Heads up, there are some graphic descriptions ahead.
Yesterday I visited James’ grave for the first time since the day we buried him there last fall, three days before my birthday.
Maybe that makes me seem like a bad wife, or a bad widow, or even a bad person. Maybe you think I should have been out there every weekend, laying over the patchy grass, sobbing, asking God “why.”
My experience with loss is so vastly different than most, so the feelings after that loss are about ten thousand times more complicated and different. Losing someone to suicide is a mind-f*ck, even in the “best” circumstances. Months of talking with other widows, and specifically suicide widows, (there’s a Facebook group for everything) has taught me that not all suicides are the same. Some are planned, notes are left, warnings given, “don’t go into the garage, just call 911.” Many are done as the “last word” in an argument. Some are unexpected and the family truly had no idea their person was in so much pain. And a shocking number had threatened their partners with suicide for years, should they ever try to leave.
The grief that accompanies suicide is wide ranging and different for every person and circumstance, it cannot be pigeon-holed.
There’s a show on Netflix called Dead to Me, in which the main character loses her husband suddenly, after he was hit by a car while walking. In the very first episode, a neighbor brings over a casserole says something to the effect of “we can’t even imagine what you’re going through.”
Clearly having heard this countless times already, she replies without missing a beat, “Just imagine that your husband was hit by a car and died suddenly, and violently. Its like that.”
Every time someone says this exact phrase to me, which is every time I meet someone new, I think of this scene and imagine myself answering with brutal honestly like she does.
“Just imagine that your husband found out you wanted to leave, walked to another room and killed himself, and left you to call 911, attempt to save his life, and usher approximately 200 first responders past your sleeping children so they could get to him.”
That night, even with all the therapy in the world, will never bring me warm, loving or happy memories about James.
I held a pair of my leggings against the gaping wounds on his head with one hand and called 911 with the other. The same leggings I wore home from the hospital when I had my third baby. That will never not be in my memories.
In the last few moments we were alone, while listening for approaching sirens in the distance, I sobbed. I called his name and tried to get him to open his eyes. I prayed my kids would stay asleep. I held back vomit when I realized the white, spongy pieces scattered in the pool of blood in front of me were pieces of his brain. I seared with sadness and anger and fear and pain. That will never not be in my memories.
I realized how strong the smell of blood was. Blood and gunfire together are a smell I will never forget, like metal and smoke swirled together. That will never not be in my memories.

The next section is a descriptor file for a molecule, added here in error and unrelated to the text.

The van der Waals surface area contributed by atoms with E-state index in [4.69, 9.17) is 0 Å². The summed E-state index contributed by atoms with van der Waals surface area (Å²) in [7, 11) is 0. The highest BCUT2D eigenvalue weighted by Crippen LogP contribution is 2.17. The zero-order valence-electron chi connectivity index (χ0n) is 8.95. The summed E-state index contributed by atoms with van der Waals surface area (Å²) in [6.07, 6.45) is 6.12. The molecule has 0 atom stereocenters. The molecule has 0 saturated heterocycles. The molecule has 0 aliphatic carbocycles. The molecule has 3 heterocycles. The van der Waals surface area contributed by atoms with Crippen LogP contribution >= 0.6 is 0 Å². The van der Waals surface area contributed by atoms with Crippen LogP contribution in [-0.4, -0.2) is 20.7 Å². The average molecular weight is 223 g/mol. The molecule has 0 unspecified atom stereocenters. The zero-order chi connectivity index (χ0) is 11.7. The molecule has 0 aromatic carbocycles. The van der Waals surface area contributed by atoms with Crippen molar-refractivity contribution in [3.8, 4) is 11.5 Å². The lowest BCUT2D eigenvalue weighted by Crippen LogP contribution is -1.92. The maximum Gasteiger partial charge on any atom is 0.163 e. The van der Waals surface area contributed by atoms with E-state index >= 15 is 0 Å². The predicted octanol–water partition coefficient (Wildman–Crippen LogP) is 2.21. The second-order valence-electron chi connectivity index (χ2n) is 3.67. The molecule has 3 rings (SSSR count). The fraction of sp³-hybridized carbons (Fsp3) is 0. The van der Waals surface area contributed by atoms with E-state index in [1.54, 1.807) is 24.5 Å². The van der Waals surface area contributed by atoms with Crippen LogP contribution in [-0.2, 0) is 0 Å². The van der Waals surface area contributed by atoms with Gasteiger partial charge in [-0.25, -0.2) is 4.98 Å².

Maybe someday, that scene will not be the first picture in my mind when I think about him, I hope it wont be, but I can tell you that seven months later, it still is.
There was so much more to him, I wish the good moments stuck around more than this moment, but they just don’t. It was too big, too painful, and too traumatic to be glossed over by sweeter memories of days gone by.
Another person who had a different relationship with him, and wasn’t there to live through that night, certainly has different memories than I do, and that is a good thing. James deserves to be remembered for all the good, too.
Remembering the good doesn’t mean discounting the pain and reality of the living, and acknowledging the pain and reality of the living doesn’t discount the good.
I am mostly at peace. I’ve been raising my kids on my own for the better part of a year. Breakfast, lunch, dinner, fighting, bedtime, lying, obsessions with new Disney characters, consequences, family dance parties, chores, doctors appointments and unbelievable love, all on my own. It’s hard and absolutely draining and also makes me wonder what else I can accomplish. I’ve lived through most people’s worst nightmare, maybe I can run a marathon, too (coming October 2020, tentatively).
Our days almost always end with little preschooler prayers which break my heart and make me angry at him all over again for the hurt these kids still live with. “God, give Daddy a hug for me” or “Dad, I got a stuffed Batman and I wish you could see it,” or “Dad, can you come visit me in my dreams?” And I hope he does, they deserve at least that much.
I will visit his grave again when I am ready, when I’m a little further down the road of forgiveness. Forgiveness isn’t a momentary decision made once and for all, but more of a winding road. Sometimes its smooth and easy and sometimes it doubles back on itself and then asks you to climb steep hills one day and lets you coast down the other side the next. He’s not in that grave anyway, he’s moved on, completely at peace.
But he we are, in this fallen and beautiful world, where death and pain exist alongside joy and peace. Embracing all of them means to live in the tension, to be an active participant in being human, to feel it all.
And right now, seven months away from that night, I’m still not ready to visit him again. Maybe in a week or a month or a year, or however long it takes me to get to the “feeling-ok-about-visiting-the-grave” road marker on Forgiveness Ave. But it can’t be hurried or rushed, and there’s not use in faking it to my own detriment. So I’ll be here. Writing, telling the truth, raising my kids, discovering my new meaning and direction and love, and when its time, I will visit him again.